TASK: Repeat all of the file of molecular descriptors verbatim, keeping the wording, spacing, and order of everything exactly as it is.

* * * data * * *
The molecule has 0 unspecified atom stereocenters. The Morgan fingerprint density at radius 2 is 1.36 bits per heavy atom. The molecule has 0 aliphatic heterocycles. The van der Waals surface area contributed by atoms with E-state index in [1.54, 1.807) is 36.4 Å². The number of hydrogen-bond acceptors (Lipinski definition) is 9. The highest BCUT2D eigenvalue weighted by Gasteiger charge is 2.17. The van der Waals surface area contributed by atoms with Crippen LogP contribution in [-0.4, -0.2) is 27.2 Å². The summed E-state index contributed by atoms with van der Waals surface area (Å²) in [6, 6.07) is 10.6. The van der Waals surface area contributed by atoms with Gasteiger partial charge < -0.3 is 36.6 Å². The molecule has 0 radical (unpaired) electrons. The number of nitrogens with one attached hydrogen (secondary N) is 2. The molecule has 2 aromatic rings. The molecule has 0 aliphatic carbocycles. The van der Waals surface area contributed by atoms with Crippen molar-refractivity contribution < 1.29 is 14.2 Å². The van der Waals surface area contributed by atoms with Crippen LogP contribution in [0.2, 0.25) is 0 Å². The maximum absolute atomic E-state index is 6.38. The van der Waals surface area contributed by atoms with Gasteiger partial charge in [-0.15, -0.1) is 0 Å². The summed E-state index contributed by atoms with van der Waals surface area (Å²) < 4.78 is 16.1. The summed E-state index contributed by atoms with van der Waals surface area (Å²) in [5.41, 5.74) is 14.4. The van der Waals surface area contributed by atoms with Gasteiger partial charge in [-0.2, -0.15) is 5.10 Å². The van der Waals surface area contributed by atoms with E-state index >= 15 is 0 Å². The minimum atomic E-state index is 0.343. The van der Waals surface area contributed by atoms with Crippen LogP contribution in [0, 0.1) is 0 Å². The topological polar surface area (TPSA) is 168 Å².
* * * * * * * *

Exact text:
The molecule has 0 unspecified atom stereocenters. The Morgan fingerprint density at radius 2 is 1.36 bits per heavy atom. The molecule has 0 aliphatic heterocycles. The van der Waals surface area contributed by atoms with E-state index in [1.54, 1.807) is 36.4 Å². The number of hydrogen-bond acceptors (Lipinski definition) is 9. The highest BCUT2D eigenvalue weighted by Gasteiger charge is 2.17. The van der Waals surface area contributed by atoms with Crippen LogP contribution in [-0.4, -0.2) is 27.2 Å². The summed E-state index contributed by atoms with van der Waals surface area (Å²) in [6, 6.07) is 10.6. The van der Waals surface area contributed by atoms with Gasteiger partial charge < -0.3 is 36.6 Å². The molecule has 0 radical (unpaired) electrons. The number of nitrogens with one attached hydrogen (secondary N) is 2. The molecule has 2 aromatic rings. The molecule has 0 aliphatic carbocycles. The van der Waals surface area contributed by atoms with Crippen molar-refractivity contribution < 1.29 is 14.2 Å². The van der Waals surface area contributed by atoms with Crippen LogP contribution in [0.2, 0.25) is 0 Å². The maximum absolute atomic E-state index is 6.38. The van der Waals surface area contributed by atoms with Gasteiger partial charge in [-0.15, -0.1) is 0 Å². The summed E-state index contributed by atoms with van der Waals surface area (Å²) < 4.78 is 16.1. The summed E-state index contributed by atoms with van der Waals surface area (Å²) in [5.41, 5.74) is 14.4. The van der Waals surface area contributed by atoms with Gasteiger partial charge in [-0.2, -0.15) is 5.10 Å². The van der Waals surface area contributed by atoms with E-state index >= 15 is 0 Å². The minimum atomic E-state index is 0.343. The van der Waals surface area contributed by atoms with Crippen LogP contribution in [0, 0.1) is 0 Å². The topological polar surface area (TPSA) is 168 Å².